6. Dan Flashes
This is meat and potatoes ITYSL. A normal work meeting upended by Tim Robinson being the weirdest human alive. A team has gone on a trip to make a deal happen, but Robinson’s character lies on the couch. He says he’s tired, but his work nemesis Doug (William Knight, another amazing bit of casting) tells everyone the real story: he hasn’t spent any of his per diem on food, instead buying expensive shirts with “complicated patterns” from a boutique store called Dan Flashes. But how could he pass them up? They sell shirts in his exact style; everything in the store, he *would* wear. Too bad Doug’s a f***ing skunk!
5. Ghost Tour
NSFW video, contains foul language
One of the saddest and therefore most hilarious sketches is this one, which ends the first episode. A small group head into a haunted house for a ghost tour. But this one is after 10pm, which means it’s for grown-ups only. Swearing IS allowed. Unfortunately, Robinson and the tour guide (Alex Aiono) get their wires crossed. Robinson keeps asking if swearing is allowed, and then asks various lewd and vulgar questions about the ghosts. When the guide gives him a talking to, Robinson seems genuinely hurt and sad; is this or is this not the tour where swearing is allowed? He seems almost compelled to ask these foul-mouthed questions and doesn’t understand why people are mad at him about it. Perfection.
4. Coffin Flop
This one has already become the stuff of memes. Robinson talks directly to camera about how Corncob TV, a low-rent cable channel, won’t be available on Spectrum. That means, we loyal Corncob TV watchers won’t be able to watch hit shows like Coffin Flop, which is just a hidden camera show which shows various times when dead bodies fall out of or break through coffins at funerals and fall on the ground. We see so many bodies fall out of coffins while Robinson goes into a rant about how people think it’s not a real show and that he stages all the bodies falling out. “I didn’t do f***in’ s**t! I didn’t rig s**t!”
3. “Did Ya Give?”
I think this might be the longest continued sketch the show’s done to date, and it’s also one of the weirdest and most disturbing. Mike O’Brien comes out of an office restroom with a couple of dots of urine on his khakis. Not a huge deal, right? After a coworker makes fun of him about it, Tim Robinson comes out of nowhere and spews this whole explanation about how that’s actually a new style of expensive pants from CalicoCutPants.com. “It’s got nothin’ to do with piss!” The coworker walks away, willing to accept the weird but substantiated claim.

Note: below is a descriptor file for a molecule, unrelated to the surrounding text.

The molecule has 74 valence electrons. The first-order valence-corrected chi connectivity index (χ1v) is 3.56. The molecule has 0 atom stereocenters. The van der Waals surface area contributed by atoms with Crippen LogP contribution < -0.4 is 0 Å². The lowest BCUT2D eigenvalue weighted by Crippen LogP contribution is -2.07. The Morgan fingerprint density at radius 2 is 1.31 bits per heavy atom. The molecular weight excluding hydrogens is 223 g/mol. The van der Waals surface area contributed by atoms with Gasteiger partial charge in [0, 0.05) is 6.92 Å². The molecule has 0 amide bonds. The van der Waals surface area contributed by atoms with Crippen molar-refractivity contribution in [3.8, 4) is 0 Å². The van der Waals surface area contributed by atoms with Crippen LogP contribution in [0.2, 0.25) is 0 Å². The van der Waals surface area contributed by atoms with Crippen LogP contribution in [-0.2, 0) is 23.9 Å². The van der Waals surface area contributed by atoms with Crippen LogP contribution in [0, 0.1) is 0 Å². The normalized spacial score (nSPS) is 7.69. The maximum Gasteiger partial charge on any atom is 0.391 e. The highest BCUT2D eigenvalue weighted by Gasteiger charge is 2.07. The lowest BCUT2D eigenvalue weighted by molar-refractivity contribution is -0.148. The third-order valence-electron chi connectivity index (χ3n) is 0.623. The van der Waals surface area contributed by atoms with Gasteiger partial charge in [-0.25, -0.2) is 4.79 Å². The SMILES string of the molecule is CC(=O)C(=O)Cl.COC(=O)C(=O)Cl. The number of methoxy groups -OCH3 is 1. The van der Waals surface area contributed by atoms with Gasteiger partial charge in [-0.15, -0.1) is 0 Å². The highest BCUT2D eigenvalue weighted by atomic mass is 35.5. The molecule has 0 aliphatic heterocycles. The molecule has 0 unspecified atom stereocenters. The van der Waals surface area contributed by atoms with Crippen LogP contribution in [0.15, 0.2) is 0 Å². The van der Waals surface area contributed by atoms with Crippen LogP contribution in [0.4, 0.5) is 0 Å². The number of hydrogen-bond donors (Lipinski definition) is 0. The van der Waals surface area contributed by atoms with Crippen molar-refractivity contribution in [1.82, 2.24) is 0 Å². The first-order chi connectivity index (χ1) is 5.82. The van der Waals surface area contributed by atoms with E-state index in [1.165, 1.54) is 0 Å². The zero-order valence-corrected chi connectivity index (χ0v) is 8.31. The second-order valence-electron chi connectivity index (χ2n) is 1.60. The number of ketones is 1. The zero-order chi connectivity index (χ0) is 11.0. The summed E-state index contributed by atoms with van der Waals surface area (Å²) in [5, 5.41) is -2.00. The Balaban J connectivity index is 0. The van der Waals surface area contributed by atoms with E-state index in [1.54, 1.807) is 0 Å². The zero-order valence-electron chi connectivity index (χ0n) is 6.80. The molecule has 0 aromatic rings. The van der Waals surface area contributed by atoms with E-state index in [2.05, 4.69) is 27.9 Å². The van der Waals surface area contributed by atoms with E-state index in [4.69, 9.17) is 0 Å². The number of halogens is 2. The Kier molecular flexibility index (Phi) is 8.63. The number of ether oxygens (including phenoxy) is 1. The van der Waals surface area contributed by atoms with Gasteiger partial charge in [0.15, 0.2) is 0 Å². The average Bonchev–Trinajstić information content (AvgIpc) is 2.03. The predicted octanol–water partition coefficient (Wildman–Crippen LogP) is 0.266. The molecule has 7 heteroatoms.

But that’s not where it ends by a long shot. Robinson then demands O’Brien “give” to the creator of CalicoCutPants.com (Conner O’Malley) because if you use it and you don’t give, it might go away. He’s underwater because of this! He starts harassing O’Brien, sending him loud, un-quietable videos about how he has to give, before eventually it’s clear this is some Kafkaesque nightmare conspiracy from which there is no escape.
2. Karl Havoc
As with all the best sketches on the show, they start out normal and get very not normal. It’s a hidden camera prank show and Robinson is about to go under heavy makeup to play the character “Karl Havoc” at a mall food court. Karl is “a lot,” and he’s supposed to go mess with people. But as soon as Robinson enters the mall, in mounds and mounds of makeup and prosthetics, he has a panic attack. It’s too much stuff! He can’t breathe! He’s gonna rip the head off! It’s such an immediately downward plummet that it stops the shoot in its tracks. Then, as these things often do, it takes a precipitous turn toward the abyss. MUAH, we love it.
1. Driver’s Ed Videos
This is the sketch that I’ve laughed to the point of crying every time I watch it. Tim Robinson plays a driver’s education teacher about to show his class a series of instructional videos. He tells the kids not to laugh at the old production values or the acting. He then specifically asks them not to mention the tables. Weird. The video starts and we see a woman (played by returning champion Patti Harrison) loading plastic folding tables into the back of her van. She’s furious that one of her tables is filthy and then calls someone to complain about Eddie Munster before getting in to an off-camera accident.
Naturally, this is weird. But there’s more videos, and it’s the same lady, with the same issues with her tables. The students ask what her job is and in one of Robinson’s patented very-loud line reads he says “Tables.” Or, more accurately “TAY BULLS!” How is “tables” a job? Well, we do eventually find out, but the entire thing just escalates as Harrison’s table-owner gets more and more upset about how filthy they are. It’s just madness.
And there you have our list! Even while writing it we thought of like six more sketches that could have, and probably should have, been here. Its a brilliant season. And at like 100 minutes total, it’s easy to rewatch over and over again.
I Think You Should Leave with Tim Robinson season two is streaming now on Netflix.
Kyle Anderson is the Senior Editor for Nerdist. You can find his film and TV reviews here. Follow him on Twitter!